The Gaucho Gazette

Time is Ticking for Bird Rescue Center

The Bird Rescue Center has served Sonoma County for 38 years on rent-free government land. However, the Center is facing the costs of moving to a new location after its agreement with the county expires.

Grace Yarrow, Editor-in-chief

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The Bird Rescue Center (BRC) cares for up to 3,000 birds per year, rescuing injured, orphaned, or sick wild birds. Their facility has been located in Santa Rosa for 38 years free of charge, but the BRC was notified that this agreement that made the land free would be ending by Feb. 11.

This challenge arose when the county deemed the property a “surplus,” and decided that it needed to be sold for housing by the end of 2019. Fortunately, the Rescue Center had already been looking for a new home, but problems had already arisen when their search to find a proper location for thousands of feathered inhabitants became more serious.

Yes, there are the challenges of being able to raise enough money to be able to move to a new place, build a new facility, but along with that comes the possibility of us being able to make an actual better physical center.”

— Ashton Kluttz

Despite this, Vice Chair of the BRC’s Board of Directors, Sam Marsh, says that she is encouraged by the progress they are making in finding a fitting location.

“I feel fairly confident that we can find short term solutions. In the long term our ability to not only finalize the lease but to raise money to buy or to build a new facility is going to be the biggest challenge,” said Marsh.

Raising money is difficult because the lease has not been finalized: in order to begin a “capital campaign,” that is, a fundraiser by a nonprofit toward a specific monetary goal, the Rescue Center must already have plans to move into a new building, so they are not raising money without a specific cause.

“We’re sitting in what we call a perfect storm,” said Marsh. If the nonprofit must move and does not already have a secure location, the birds housed there must be transferred to five surrounding bird rescue agencies. However, the resident birds, or “Raptor Ambassadors” (those that live at the center permanently for education purposes) require a federal permit that cannot be issued in time for them to move into a temporary, interim location.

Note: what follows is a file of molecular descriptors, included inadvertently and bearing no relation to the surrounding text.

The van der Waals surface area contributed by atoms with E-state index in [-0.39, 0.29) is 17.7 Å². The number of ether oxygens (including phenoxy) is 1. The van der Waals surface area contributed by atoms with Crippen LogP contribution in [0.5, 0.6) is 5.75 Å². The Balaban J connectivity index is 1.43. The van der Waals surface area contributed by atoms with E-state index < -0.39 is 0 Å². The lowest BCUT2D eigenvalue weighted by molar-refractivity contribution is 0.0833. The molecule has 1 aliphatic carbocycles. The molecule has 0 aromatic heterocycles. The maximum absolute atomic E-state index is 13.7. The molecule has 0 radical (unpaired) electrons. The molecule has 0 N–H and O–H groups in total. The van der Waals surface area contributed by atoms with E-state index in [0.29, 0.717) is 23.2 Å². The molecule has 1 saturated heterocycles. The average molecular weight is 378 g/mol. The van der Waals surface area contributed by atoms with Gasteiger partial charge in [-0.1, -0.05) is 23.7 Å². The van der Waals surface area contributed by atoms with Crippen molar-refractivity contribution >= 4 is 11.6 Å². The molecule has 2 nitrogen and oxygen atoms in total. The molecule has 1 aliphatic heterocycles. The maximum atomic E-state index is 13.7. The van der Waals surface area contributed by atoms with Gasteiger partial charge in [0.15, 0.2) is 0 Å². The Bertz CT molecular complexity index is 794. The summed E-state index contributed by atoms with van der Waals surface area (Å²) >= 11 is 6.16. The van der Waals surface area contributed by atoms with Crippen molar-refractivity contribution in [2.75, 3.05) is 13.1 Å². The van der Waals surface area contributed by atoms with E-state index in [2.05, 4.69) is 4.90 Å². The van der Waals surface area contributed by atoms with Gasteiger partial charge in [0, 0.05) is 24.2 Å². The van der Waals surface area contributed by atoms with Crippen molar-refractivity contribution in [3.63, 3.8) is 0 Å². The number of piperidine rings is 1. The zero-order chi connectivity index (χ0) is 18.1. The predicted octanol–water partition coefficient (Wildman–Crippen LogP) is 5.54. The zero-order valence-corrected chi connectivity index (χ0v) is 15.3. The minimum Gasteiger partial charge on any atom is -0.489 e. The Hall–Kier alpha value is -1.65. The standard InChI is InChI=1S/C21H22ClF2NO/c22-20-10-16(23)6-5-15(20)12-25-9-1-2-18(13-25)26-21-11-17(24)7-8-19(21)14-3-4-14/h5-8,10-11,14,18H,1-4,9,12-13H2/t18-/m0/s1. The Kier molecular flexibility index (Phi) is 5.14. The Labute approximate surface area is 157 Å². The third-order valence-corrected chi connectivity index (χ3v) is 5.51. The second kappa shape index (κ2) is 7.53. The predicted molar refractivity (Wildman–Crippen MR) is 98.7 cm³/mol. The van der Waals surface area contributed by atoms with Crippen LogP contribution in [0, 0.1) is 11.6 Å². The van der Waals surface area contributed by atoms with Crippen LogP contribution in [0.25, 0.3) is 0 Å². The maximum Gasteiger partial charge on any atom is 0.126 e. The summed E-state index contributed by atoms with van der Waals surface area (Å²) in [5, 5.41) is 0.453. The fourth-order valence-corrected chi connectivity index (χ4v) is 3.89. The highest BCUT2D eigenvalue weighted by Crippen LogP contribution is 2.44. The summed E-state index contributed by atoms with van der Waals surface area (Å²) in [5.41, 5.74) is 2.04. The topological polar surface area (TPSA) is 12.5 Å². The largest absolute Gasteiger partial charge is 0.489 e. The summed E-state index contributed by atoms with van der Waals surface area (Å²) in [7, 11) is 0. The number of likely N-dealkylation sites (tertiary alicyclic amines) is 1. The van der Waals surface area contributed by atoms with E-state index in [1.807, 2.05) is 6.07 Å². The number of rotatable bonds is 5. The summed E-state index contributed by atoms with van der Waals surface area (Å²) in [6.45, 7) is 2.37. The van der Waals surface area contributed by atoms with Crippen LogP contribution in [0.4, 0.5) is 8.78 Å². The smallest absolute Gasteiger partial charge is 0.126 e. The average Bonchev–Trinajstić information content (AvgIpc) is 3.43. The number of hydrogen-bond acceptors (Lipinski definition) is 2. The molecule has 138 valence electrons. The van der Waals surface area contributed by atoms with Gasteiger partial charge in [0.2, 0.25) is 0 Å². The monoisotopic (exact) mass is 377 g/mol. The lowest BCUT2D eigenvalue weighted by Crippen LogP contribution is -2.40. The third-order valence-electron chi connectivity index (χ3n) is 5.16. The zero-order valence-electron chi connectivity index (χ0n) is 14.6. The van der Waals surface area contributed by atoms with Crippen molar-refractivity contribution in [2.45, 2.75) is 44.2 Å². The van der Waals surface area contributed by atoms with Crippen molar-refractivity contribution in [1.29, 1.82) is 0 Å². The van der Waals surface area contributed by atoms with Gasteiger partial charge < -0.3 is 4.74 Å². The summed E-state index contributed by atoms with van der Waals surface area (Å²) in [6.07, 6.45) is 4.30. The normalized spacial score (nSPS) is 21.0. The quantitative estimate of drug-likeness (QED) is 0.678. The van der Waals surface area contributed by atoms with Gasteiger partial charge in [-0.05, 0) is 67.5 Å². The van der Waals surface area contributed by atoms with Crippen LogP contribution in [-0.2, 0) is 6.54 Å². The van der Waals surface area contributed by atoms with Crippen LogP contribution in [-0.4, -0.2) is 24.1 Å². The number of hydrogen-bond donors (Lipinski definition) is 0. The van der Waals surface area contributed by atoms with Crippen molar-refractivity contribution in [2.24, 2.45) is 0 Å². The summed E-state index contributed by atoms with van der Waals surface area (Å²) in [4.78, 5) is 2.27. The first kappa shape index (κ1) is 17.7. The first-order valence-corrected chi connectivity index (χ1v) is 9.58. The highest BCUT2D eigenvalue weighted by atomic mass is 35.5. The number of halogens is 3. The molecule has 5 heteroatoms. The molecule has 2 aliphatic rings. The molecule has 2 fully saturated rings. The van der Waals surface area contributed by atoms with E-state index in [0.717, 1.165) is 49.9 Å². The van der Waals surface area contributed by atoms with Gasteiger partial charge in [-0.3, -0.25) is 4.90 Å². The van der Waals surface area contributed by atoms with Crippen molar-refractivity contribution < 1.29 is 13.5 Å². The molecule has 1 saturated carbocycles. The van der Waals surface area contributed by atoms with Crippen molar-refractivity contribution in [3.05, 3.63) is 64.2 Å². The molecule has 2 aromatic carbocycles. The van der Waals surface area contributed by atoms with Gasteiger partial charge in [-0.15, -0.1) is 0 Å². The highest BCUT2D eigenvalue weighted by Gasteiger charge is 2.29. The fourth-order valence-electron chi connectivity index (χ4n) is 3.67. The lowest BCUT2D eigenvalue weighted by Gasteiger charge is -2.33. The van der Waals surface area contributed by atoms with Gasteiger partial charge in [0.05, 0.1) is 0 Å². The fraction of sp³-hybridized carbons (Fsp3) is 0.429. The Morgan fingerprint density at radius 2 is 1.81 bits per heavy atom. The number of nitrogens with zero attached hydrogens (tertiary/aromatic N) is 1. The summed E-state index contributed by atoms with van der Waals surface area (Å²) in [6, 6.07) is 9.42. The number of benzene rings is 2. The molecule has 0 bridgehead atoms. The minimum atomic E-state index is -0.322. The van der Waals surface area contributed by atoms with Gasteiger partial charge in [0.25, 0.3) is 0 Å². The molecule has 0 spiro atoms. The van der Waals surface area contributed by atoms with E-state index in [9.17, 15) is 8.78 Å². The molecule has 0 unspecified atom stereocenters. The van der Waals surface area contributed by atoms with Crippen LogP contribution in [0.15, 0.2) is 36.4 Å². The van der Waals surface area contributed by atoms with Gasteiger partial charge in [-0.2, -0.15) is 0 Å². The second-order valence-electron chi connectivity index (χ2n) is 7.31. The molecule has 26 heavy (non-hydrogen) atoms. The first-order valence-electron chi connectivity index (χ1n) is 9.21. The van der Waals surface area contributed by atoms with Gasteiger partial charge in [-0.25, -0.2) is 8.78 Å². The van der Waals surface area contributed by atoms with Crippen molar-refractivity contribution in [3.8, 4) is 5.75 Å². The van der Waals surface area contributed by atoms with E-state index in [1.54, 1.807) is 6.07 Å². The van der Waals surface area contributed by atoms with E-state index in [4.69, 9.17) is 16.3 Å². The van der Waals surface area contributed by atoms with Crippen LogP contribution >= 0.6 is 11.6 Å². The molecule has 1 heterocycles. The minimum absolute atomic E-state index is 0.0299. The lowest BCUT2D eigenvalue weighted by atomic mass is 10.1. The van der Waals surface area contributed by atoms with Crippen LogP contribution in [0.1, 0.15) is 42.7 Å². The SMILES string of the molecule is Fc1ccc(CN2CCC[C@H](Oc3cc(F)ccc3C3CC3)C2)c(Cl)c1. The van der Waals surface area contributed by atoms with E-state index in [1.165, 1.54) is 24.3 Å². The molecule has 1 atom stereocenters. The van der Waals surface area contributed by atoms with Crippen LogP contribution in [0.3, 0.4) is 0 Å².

Marsh says that giving the birds a temporary home before moving costs other rescuers lots of money.

“It’s not just impacting our organization, it’s impacting the organizations that we support and that support us — and that would have to try and pick up the slack. The worst case scenario is that nobody does it and a lot of birds die,” said Marsh.

Ashton Kluttz began volunteering at the BRC almost a decade ago. She worked her way up to her current position as Executive Director. The Rescue Center has allowed her to both learn about the wildlife rehabilitation community and use that knowledge to teach classes and symposiums on the subject.

Although she believes the relocation task at hand to be “daunting,” Kluttz feels a similar optimism to Marsh.

“I’ve worked now in a lovely curved Quonset hut [a type of sheet metal building] for a very long time and that definitely poses its challenges,” she said. “Yes, there are the challenges of being able to raise enough money to be able to move to a new place, build a new facility, but along with that comes the possibility of us being able to make an actual better physical center.” The new location means that volunteers and employees can update existing aviaries to reflect new medical and surgical practices.

Although the future is uncertain for the Bird Rescue Center and the thousands of birds it cares for each year, the BRC will continue to put as much effort into relocation as possible. For those interested in helping, the Rescue Center has a Junior Volunteer program for ages 13 to 18, as well as a variety of opportunities for adults to volunteer. The BRC welcomes donations and support of any kind; for more information, visit them online.

 

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Time is Ticking for Bird Rescue Center